Blog Action against Hungarian Media Law has called for a Blog Action against the new media law that will come into force in Hungary on January 1st. Hungary will assume the rotating presidency of the Council for the next 6 months, and has set up a presidency blog, so it is a great time for the Euroblogosphere (and national blogospheres) to highlight the dangers to press freedom, and to push for the law's repeal.

You can find the OSCE's damning assessment of the legislation here: PDF.

OSCE Report:

"They will introduce a highly centralized governance and regulatory system, with many new and unnecessary bodies of oversight and supervision and with many decision-making processes involving a succession of inputs by disparate bodies – probably breeding conflicts and inefficiencies, but also multiplying opportunities for political control. The whole system may have a serious chilling effect on media freedom and independence ((by encouraging selfcensorship) and on the exercise of freedom of expression.


The new institutional framework may, if deliberately (mis)used for this purpose, create conditions for the realization of the “winner-takes-most” or indeed “winner-takes-all” scenario in the current term of Parliament, in defiance of the principle of the division of powers and of the checks and balances typical of liberal democracy. As such, the design of this framework runs directly counter to democratic standards in the field of media system organization and governance. Accordingly, this package, which exceeds what is justified and necessary in a democratic society, is cause for very serious concern."

The legislation covers traditional and internet media, though the OSCE report fears that the legislation is framed so all internet content could conceiveably be covered by the law. In any case, the law will change the media landscape in Hungary significantly, by bringing in content regulation where previously the content itself had been "virtually free" of, and which is "without precident in democratic countries" (page 6 of the report PDF). The legislation will set up a National Media and Telecommunications Authority, which the Hungarian government will be able to appoint officials to, and will oversee media (including group blogs) in Hungary, without the national parliament being able to form a adequate check on the government:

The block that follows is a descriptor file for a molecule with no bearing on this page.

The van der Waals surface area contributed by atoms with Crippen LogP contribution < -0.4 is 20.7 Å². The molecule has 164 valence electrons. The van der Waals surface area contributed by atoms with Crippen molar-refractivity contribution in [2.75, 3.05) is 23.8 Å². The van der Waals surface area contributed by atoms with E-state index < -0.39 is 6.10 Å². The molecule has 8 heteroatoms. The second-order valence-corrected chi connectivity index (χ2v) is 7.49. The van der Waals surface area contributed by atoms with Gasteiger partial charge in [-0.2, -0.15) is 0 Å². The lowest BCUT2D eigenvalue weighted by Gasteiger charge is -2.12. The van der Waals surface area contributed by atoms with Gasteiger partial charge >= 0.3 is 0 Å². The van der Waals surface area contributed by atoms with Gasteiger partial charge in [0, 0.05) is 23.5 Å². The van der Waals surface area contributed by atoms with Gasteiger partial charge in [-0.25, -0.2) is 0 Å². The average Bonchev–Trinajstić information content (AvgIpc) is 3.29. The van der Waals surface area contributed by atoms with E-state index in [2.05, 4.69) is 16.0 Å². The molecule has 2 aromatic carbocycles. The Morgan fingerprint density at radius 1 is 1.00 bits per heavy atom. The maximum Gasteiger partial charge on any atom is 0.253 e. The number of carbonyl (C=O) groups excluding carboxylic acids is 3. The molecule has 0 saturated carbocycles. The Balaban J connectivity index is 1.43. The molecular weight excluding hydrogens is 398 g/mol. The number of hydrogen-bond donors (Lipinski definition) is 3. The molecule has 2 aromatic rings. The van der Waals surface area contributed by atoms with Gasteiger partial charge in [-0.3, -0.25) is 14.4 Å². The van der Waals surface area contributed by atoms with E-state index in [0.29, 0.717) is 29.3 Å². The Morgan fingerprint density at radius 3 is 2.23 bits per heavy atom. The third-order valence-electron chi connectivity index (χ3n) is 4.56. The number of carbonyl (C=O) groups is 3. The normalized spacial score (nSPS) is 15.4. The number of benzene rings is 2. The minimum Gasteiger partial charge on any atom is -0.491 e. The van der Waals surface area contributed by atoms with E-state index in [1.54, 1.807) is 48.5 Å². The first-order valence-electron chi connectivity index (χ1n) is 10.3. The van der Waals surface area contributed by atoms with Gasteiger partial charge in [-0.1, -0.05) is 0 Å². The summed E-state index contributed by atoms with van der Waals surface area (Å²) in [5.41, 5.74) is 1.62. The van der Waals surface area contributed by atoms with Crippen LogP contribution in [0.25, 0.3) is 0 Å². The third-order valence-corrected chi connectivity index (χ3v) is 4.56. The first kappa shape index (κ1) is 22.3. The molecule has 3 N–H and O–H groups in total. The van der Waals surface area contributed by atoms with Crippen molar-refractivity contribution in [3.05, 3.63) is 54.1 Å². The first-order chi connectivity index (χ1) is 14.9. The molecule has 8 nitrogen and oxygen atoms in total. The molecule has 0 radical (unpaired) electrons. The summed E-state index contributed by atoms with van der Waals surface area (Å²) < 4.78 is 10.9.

"...the manner of appointment of the Media Council Chairperson
amounts to nothing less than government capture of Parliament. Parliament is left no choice but to vote for the Prime Minister’s candidate. Moreover, should it fail to elect that person, its decision will be disregarded in the sense that the President would still chair meetings of the Media Council (with a voice, but not a vote) and the only option left to Parliament would be eventually to elect that same person to this position – or leave the position unfilled, thus considerably weakening the MC. This is very likely if the governing party/coalition does not have a two-thirds majority in Parliament. Then, the solution designed to promote the development of consensus on the chairmanship of the MC could easily turn into an opportunity for obstruction by opposition parties."

Group blogs are another issue, as in Hungary group blogging is popular. As blogs can be fined if they are "edited" or written by several people, this could have a chilling effect on blogging in Hungary, where people are afraid of blogging together and risking suffering for what other people write. Mathew Lowry has written about this over on his blog.

I won't go into the law in greater detail (other blogs and the OSCE have done a good job - the OSCE Report is 57 pages long, after all!), but the vagueness of "appropriate" information, the vagueness of the idea of content and the political nature of appointments are a threat to freedom of the press and to blogging, so I would encourage everyone to join in with the Blogging Action, and raise awareness through blogs and Tweeting. Though the Presidency has argued that this is a purely national matter, and the presidency shouldn't be "hijacked" by it, but the freedom of the media is fundamental to democracy, and we should be concerned about such laws taking root in other countries. Not only is it a question of how we can ensure the same standards of rights, openness and democracy in Member States after they've joined the EU, but just as the presidency used the argument that none of the measures were not found in other Member States, tolerating the erosion of rights in one Member State makes it easier for such erosion to spread.